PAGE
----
How patients in hospital are still keeping in touch with loved ones
Hospitals in Somerset are putting in new ways for loved ones to stay in touch with patients during their stay in hospital. Due to coronavirus, hospitals across the county are currently closed for most visitors.
Somerset NHS Foundation Trust, which includes Musgrove Park Hospital and community hospitals and mental health units around Somerset, is offering several ways to get in contact.
Karen Holden, our associate director of patient centred care, said:
“We know that this is a very difficult time for our patients and their friends and relatives, particularly as we have had to restrict visiting to our hospitals and units.
“To help with this we have set up a patient messaging service where you can send us a text message or voicemail, which our patient experience team will pass on to your loved one through the clinical team looking after them – just call or text 07525 968409, Monday to Sunday, between 10am and 3pm (or leave a voicemail outside these times).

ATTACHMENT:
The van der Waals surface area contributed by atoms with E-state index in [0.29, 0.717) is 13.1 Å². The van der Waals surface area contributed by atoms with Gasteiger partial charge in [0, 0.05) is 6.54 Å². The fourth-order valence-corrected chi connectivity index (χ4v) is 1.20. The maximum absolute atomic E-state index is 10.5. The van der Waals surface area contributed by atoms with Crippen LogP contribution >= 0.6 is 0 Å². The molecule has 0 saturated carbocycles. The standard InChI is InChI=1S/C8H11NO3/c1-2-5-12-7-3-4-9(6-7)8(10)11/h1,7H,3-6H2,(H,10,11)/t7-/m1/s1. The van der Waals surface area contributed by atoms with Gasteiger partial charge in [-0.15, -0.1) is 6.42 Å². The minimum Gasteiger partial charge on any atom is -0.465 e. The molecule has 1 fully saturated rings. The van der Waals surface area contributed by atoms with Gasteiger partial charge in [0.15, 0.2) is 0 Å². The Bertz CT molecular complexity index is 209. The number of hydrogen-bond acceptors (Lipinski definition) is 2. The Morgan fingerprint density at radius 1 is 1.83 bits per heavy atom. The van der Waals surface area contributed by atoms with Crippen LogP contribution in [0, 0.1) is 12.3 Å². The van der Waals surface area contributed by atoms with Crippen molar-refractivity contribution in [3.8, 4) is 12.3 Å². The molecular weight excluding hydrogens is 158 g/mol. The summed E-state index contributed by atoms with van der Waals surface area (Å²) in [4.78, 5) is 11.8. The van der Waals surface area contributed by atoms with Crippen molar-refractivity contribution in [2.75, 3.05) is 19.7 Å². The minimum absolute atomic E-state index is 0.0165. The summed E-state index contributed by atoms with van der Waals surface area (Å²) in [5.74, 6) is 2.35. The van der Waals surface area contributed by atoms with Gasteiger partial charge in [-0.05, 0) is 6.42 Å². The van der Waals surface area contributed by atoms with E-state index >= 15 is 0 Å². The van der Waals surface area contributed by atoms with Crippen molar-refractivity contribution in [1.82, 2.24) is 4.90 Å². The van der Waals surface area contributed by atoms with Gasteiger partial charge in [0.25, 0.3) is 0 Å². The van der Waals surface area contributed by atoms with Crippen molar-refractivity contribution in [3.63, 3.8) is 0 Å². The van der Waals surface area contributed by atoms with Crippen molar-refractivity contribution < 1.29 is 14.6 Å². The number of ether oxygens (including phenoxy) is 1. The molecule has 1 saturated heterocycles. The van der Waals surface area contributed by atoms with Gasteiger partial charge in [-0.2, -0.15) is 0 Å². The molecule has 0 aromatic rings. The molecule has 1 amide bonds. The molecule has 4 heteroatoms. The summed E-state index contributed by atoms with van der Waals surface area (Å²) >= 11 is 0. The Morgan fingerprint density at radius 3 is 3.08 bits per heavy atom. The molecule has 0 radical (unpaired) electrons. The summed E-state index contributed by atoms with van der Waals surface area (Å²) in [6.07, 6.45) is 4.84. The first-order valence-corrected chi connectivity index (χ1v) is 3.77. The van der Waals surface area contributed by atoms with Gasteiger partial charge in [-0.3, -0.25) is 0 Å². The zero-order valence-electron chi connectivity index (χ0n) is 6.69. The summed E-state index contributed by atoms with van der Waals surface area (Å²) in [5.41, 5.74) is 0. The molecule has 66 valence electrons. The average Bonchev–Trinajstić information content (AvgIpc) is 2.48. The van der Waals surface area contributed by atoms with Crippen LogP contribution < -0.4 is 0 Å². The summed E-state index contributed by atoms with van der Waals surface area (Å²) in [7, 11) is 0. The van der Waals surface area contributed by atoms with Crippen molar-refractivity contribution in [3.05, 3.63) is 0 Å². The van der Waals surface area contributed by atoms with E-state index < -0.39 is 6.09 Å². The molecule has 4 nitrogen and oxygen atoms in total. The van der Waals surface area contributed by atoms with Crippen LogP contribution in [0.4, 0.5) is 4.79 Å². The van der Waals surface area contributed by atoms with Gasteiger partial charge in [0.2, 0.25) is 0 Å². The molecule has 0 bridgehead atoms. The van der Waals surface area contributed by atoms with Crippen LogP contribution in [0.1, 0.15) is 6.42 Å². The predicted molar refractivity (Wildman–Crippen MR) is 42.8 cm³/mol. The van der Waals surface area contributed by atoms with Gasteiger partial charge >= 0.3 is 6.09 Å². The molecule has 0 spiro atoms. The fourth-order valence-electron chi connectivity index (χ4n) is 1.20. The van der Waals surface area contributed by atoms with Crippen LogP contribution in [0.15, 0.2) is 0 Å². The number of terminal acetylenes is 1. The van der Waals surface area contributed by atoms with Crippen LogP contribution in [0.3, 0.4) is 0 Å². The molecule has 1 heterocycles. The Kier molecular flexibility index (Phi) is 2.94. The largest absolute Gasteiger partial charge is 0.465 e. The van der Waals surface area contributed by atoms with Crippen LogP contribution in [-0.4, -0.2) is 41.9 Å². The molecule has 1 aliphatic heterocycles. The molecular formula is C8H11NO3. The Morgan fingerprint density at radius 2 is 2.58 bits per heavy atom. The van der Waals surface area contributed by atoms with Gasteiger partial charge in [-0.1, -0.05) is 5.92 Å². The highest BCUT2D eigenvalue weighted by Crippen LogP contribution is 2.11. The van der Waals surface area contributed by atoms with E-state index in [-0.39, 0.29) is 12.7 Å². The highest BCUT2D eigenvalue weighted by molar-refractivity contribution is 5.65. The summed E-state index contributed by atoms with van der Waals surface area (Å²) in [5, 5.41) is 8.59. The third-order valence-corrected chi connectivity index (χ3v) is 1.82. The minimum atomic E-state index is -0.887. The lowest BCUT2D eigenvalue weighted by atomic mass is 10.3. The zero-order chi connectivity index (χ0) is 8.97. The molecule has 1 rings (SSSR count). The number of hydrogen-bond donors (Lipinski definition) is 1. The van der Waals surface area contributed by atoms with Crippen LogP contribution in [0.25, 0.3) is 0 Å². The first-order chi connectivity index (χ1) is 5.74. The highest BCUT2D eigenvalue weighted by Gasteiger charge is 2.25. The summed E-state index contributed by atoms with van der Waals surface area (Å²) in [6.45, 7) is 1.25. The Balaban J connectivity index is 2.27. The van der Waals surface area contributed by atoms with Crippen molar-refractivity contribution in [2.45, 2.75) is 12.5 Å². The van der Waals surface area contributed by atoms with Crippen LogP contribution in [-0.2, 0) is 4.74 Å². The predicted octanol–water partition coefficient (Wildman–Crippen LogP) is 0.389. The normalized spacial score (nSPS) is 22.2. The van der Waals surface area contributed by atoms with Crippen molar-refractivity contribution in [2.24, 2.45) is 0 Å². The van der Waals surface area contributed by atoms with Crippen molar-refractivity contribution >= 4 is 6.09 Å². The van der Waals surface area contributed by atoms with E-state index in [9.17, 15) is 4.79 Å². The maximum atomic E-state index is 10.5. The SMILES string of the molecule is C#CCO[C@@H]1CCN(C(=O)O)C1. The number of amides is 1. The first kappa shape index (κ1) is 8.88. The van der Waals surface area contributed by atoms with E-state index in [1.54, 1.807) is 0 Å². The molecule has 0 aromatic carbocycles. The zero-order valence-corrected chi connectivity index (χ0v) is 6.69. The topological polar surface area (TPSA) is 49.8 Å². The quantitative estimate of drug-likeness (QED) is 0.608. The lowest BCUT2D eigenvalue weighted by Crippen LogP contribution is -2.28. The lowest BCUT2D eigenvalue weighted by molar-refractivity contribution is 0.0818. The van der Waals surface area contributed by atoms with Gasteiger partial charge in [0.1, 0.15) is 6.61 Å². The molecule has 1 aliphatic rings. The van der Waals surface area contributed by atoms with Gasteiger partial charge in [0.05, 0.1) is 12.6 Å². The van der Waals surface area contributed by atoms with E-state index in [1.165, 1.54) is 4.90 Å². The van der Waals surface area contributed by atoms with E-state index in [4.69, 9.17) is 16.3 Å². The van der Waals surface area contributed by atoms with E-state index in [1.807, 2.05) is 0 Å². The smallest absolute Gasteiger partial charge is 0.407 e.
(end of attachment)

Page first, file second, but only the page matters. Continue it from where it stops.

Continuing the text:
“We’d also encourage patients to bring in their own smartphone or tablet devices so they can video chat with their friends and relatives. A number of our wards are also equipped with a limited number of iPads to help if a patient does not have their own device.”
Yeovil Hospital is using wooden hearts to help maintain the bond between patients nearing the end of life and their families. Each heart can be customised with a message from a loved one to stay with the patient throughout their time in hospital.
The hospital is continuing to make visiting available to patients at the end of life, with appropriate support and guidance to ensure visitors and patients are kept safe.
Rob Lutyens, nurse consultant, palliative care and end of life at Yeovil Hospital, explains:
“As someone comes to the end of their life, the staff at Yeovil Hospital are very used to providing support for the whole family. This is certainly more challenging at the moment and we are unable to do this in the usual ways as family members are not always able to visit. This does remain hugely important to us and good communication is essential. The small gesture of the wooden hearts can go a long way to helping our patients and their families feel more connected and they have been really appreciated.”